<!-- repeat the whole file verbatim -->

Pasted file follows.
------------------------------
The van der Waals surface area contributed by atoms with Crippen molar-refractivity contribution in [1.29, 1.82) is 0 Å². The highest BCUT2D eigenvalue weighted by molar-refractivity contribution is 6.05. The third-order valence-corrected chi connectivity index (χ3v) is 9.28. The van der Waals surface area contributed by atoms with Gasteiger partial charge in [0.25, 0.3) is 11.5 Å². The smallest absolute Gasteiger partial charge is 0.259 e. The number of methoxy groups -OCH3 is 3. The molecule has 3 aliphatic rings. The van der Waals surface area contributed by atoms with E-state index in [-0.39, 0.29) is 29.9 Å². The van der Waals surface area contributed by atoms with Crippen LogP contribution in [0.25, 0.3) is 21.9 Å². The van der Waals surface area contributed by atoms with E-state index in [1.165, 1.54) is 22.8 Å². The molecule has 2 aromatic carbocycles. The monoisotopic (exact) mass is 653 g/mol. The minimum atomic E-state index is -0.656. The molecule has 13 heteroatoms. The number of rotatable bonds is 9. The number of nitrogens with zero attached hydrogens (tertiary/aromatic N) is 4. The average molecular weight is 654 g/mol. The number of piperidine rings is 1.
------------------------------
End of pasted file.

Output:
The van der Waals surface area contributed by atoms with Crippen molar-refractivity contribution in [1.29, 1.82) is 0 Å². The highest BCUT2D eigenvalue weighted by molar-refractivity contribution is 6.05. The third-order valence-corrected chi connectivity index (χ3v) is 9.28. The van der Waals surface area contributed by atoms with Gasteiger partial charge in [0.25, 0.3) is 11.5 Å². The smallest absolute Gasteiger partial charge is 0.259 e. The number of methoxy groups -OCH3 is 3. The molecule has 3 aliphatic rings. The van der Waals surface area contributed by atoms with E-state index in [-0.39, 0.29) is 29.9 Å². The van der Waals surface area contributed by atoms with Crippen LogP contribution in [0.25, 0.3) is 21.9 Å². The van der Waals surface area contributed by atoms with E-state index in [1.165, 1.54) is 22.8 Å². The molecule has 2 aromatic carbocycles. The monoisotopic (exact) mass is 653 g/mol. The minimum atomic E-state index is -0.656. The molecule has 13 heteroatoms. The number of rotatable bonds is 9. The number of nitrogens with zero attached hydrogens (tertiary/aromatic N) is 4. The average molecular weight is 654 g/mol. The number of piperidine rings is 1.